Already enmeshed in a scandal over snarled traffic at the George
Washington Bridge, Christie, a likely 2016 Republican presidential
contender, is now being audited by the Inspector General at the U.S.
Department of Housing and Urban Development, an agency spokesman
The probe began after HUD received a request from Congressman Frank
Pallone Jr., a New Jersey Democrat, the spokesman said.
The inspector is focusing on a federally financed $25 million
marketing campaign intended to draw visitors back to the Jersey
Shore as the area struggled to rebuild from the damage unleashed by
Sandy in late 2012. The campaign included a television commercial
featuring Christie and his family that cost $2 million more than a
competing bid that would not have featured them.
"It is inappropriate for taxpayer-funded dollars that are critical
to our state's recovery from this natural disaster to fund
commercials that could potentially benefit a political campaign,"
Pallone said in an August 8, 2013 letter requesting the
In a statement responding to the probe, Christie's office noted that
HUD Secretary Shaun Donovan had lauded the ad campaign and suggested
that Pallone's request for an investigation was motivated by
"We're confident that any review will show that the ads were a key
part in helping New Jersey get back on its feet after being struck
by the worst storm in state history," said Christie spokesman Colin
Sandy devastated New York, New Jersey and other parts of the East
Coast on October 29, 2012. The storm killed at least 159 people and
damaged or destroyed more than 650,000 homes, many in Pallone's
district on the Jersey Shore, where the storm made landfall.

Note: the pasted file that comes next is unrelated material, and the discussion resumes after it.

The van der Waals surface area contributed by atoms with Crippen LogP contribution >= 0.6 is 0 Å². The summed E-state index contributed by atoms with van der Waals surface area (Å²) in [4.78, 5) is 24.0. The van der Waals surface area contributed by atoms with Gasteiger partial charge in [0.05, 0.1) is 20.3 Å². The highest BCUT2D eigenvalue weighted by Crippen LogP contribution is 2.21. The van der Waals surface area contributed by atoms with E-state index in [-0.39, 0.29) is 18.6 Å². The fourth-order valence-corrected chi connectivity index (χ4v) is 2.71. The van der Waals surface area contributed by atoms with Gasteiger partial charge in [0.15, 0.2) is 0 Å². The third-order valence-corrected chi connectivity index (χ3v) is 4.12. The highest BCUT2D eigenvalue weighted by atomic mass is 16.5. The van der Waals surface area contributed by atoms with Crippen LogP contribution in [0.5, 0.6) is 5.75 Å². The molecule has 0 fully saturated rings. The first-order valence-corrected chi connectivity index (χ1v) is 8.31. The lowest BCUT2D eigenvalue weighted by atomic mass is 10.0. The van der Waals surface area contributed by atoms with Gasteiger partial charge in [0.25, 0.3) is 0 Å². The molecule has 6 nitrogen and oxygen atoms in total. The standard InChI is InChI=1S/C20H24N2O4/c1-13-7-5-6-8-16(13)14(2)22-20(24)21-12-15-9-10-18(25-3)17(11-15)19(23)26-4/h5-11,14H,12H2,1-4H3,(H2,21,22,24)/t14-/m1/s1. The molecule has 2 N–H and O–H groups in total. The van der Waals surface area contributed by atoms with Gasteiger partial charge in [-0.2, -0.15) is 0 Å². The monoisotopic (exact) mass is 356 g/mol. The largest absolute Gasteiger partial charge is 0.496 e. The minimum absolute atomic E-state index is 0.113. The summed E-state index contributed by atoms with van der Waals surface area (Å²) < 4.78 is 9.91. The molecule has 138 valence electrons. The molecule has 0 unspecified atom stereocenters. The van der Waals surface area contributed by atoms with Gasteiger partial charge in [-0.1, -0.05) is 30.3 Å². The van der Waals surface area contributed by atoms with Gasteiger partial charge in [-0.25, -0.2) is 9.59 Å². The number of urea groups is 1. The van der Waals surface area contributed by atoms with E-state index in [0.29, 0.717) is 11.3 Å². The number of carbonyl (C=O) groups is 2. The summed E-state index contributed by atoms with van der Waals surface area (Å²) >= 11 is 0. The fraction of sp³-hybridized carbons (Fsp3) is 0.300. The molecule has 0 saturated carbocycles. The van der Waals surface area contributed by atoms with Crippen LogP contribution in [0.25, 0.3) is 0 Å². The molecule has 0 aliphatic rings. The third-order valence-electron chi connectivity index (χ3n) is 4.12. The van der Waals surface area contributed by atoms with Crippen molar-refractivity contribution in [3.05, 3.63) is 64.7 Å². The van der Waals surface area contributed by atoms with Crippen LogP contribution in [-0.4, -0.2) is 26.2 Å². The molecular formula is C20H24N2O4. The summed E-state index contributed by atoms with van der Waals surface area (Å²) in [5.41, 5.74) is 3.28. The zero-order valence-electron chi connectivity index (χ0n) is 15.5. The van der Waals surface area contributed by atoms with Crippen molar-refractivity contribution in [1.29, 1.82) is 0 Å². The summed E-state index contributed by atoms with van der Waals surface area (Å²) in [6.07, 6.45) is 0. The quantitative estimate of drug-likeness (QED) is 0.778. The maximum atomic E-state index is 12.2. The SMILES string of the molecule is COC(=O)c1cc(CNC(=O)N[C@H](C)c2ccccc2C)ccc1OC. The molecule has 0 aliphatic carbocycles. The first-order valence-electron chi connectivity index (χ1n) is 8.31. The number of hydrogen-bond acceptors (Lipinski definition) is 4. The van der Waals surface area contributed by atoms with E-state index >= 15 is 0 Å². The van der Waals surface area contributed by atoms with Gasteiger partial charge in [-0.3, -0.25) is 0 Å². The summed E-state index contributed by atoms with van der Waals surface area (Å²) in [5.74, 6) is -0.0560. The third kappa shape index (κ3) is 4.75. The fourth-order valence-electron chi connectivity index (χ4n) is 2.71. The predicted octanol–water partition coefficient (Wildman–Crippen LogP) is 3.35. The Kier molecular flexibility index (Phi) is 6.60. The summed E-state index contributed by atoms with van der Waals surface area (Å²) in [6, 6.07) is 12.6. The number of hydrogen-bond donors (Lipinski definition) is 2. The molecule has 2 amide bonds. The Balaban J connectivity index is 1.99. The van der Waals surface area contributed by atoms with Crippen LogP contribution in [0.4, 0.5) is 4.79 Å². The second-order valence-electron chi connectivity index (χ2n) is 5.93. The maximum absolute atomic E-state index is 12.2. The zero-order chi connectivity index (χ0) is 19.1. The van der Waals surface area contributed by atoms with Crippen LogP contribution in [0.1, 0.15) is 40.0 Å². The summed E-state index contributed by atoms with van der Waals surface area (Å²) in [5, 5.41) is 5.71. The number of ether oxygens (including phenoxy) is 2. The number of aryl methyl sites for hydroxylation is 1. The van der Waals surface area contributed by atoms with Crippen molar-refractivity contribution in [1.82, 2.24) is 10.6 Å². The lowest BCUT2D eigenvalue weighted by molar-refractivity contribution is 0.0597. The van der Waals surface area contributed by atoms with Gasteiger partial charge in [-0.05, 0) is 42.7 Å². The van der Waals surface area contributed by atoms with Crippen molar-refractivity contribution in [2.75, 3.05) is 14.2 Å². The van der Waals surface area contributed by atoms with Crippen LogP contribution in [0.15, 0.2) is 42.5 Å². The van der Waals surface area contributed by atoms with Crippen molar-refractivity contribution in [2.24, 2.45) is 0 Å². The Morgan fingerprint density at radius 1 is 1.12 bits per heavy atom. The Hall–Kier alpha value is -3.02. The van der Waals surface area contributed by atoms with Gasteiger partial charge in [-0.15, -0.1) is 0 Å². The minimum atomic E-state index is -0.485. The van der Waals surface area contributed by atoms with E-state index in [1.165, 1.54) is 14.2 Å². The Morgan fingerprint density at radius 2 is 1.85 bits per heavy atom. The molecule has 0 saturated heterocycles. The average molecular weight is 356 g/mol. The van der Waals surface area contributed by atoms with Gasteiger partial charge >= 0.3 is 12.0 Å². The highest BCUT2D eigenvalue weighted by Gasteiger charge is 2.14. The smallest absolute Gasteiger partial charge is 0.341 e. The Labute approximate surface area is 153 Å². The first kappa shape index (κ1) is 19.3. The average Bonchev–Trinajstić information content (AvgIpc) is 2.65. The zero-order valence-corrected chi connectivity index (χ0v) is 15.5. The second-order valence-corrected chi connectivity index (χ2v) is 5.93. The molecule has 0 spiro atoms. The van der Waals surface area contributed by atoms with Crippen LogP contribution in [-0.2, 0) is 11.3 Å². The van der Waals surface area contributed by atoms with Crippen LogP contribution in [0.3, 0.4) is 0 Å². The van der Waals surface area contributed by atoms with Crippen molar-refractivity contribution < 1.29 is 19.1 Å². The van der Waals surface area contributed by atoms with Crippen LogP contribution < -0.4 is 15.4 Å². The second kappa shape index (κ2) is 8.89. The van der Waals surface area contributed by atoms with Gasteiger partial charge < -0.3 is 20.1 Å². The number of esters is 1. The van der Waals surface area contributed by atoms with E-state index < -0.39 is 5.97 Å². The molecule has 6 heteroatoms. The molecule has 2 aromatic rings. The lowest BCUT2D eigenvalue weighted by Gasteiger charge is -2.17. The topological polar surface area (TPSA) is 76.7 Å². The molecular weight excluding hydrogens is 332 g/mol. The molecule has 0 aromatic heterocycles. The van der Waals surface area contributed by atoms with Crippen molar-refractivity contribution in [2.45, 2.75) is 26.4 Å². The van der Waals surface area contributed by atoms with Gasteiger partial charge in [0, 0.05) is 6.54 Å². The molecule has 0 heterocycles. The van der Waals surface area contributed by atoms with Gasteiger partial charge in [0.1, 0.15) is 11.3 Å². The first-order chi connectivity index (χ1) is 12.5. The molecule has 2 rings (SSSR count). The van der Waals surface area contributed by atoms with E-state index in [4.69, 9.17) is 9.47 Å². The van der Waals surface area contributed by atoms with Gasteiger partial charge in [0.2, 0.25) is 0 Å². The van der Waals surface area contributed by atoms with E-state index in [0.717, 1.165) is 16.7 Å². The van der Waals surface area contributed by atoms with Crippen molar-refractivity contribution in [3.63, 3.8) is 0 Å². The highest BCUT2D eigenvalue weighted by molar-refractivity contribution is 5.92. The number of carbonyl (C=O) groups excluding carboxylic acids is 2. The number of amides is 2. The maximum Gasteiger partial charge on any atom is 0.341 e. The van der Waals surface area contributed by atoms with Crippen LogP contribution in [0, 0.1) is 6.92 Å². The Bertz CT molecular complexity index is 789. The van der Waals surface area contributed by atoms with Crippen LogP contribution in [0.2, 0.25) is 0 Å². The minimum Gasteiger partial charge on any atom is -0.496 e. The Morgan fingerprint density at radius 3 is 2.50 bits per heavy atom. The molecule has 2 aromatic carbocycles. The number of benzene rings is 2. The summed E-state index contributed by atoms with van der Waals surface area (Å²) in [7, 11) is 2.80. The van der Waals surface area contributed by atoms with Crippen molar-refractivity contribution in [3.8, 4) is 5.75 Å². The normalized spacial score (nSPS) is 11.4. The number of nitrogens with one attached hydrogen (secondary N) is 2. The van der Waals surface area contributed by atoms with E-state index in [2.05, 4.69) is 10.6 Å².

NEW STATE PROBE
The Democratic-controlled state Assembly on Monday said it had
formed a new special investigative committee with subpoena power to
probe the bridge incident, nicknamed "Bridgegate" by local
Emails released last week showed the massive September traffic jam
was orchestrated by Christie's staff, apparently as political
payback against the mayor of Fort Lee, New Jersey, who did not
endorse Christie for re-election.
"The evidence that has come out in recent weeks makes clear that
this now goes above and beyond a transportation issue and goes into
the highest ranks of the executive branch," said Assemblyman John
Wisniewski. "A concerted and focused investigation with increased
resources is now needed."
Christie has adamantly denied any
knowledge of a scheme to snarl traffic and there is nothing in the
emails to suggest he had any direct knowledge of the scheme.
[to top of second column]
The scandal could dent Christie's carefully cultivated image as a
get-things-done leader who puts the people ahead of politics — an
image enhanced by his easy re-election last year in heavily
Democratic New Jersey.
Without proof that Christie lied or knew that an aide was behind the
lane-closure plan, Republicans said it is unlikely to be a factor by
the time voters in Iowa, New Hampshire and South Carolina begin to
weigh in on the presidential race in early 2016.
Other Democratic mayors who declined to endorse Christie said they
believe they were punished too. Jersey City Mayor Steven Fulop said
in a statement that Christie administration officials began to
cancel meetings with him abruptly after he said no.
Christie last week fired a top aide who appeared to have called for
the closure of lanes leading to the George Washington Bridge. He has
denied knowledge of the his aide's role in triggering the four-day
incident, which paralyzed Fort Lee, on the New Jersey side of the
News of the Sandy funds audit arrives on the eve of Christie's
annual State of the State address in Trenton on Tuesday, which kicks
off a second term he won in a landslide.
U.S. Attorney for New Jersey Paul Fishman, whose job Christie held
before being elected governor, has opened an investigation of the
decision to close the lanes.
Assembly Deputy Speaker John Wisniewski said he had referred
contempt charges David Wildstein, a former Port Authority employee
at the center of the bridge scandal, to county prosecutors after
Wildstein declined to answer questions about the scandal during an
assembly hearing last week.
The governor also faces a class-action lawsuit filed in federal
court on Thursday by Rosemarie Arnold, a lawyer who charges Fort Lee
residents suffered financially from being trapped in traffic.
(Additional reporting by Edith Honan in New York and Susan Heavey in
Washington; editing by Dan Grebler)
[© 2014 Thomson Reuters. All rights
Copyright 2014 Reuters. All rights reserved. This material may not be published,
broadcast, rewritten or redistributed.